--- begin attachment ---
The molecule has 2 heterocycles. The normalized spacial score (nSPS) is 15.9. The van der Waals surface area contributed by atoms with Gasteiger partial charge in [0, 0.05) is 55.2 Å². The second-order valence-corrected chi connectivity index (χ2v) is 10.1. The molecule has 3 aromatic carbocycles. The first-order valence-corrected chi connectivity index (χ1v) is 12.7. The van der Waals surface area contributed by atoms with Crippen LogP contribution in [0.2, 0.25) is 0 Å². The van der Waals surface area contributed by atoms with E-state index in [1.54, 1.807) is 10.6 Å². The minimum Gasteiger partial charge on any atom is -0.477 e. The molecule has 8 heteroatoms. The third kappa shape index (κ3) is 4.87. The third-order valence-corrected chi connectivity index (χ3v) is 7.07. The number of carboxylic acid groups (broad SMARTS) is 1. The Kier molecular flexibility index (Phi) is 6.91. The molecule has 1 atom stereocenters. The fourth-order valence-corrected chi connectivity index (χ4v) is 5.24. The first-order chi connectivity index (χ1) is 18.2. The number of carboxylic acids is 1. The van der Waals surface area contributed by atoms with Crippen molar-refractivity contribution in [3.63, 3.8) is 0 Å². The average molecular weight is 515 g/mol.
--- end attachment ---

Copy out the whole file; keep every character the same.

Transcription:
The molecule has 2 heterocycles. The normalized spacial score (nSPS) is 15.9. The van der Waals surface area contributed by atoms with Gasteiger partial charge in [0, 0.05) is 55.2 Å². The second-order valence-corrected chi connectivity index (χ2v) is 10.1. The molecule has 3 aromatic carbocycles. The first-order valence-corrected chi connectivity index (χ1v) is 12.7. The van der Waals surface area contributed by atoms with Crippen LogP contribution in [0.2, 0.25) is 0 Å². The van der Waals surface area contributed by atoms with E-state index in [1.54, 1.807) is 10.6 Å². The minimum Gasteiger partial charge on any atom is -0.477 e. The molecule has 8 heteroatoms. The third kappa shape index (κ3) is 4.87. The third-order valence-corrected chi connectivity index (χ3v) is 7.07. The number of carboxylic acid groups (broad SMARTS) is 1. The Kier molecular flexibility index (Phi) is 6.91. The molecule has 1 atom stereocenters. The fourth-order valence-corrected chi connectivity index (χ4v) is 5.24. The first-order chi connectivity index (χ1) is 18.2. The number of carboxylic acids is 1. The van der Waals surface area contributed by atoms with Crippen molar-refractivity contribution in [3.63, 3.8) is 0 Å². The average molecular weight is 515 g/mol.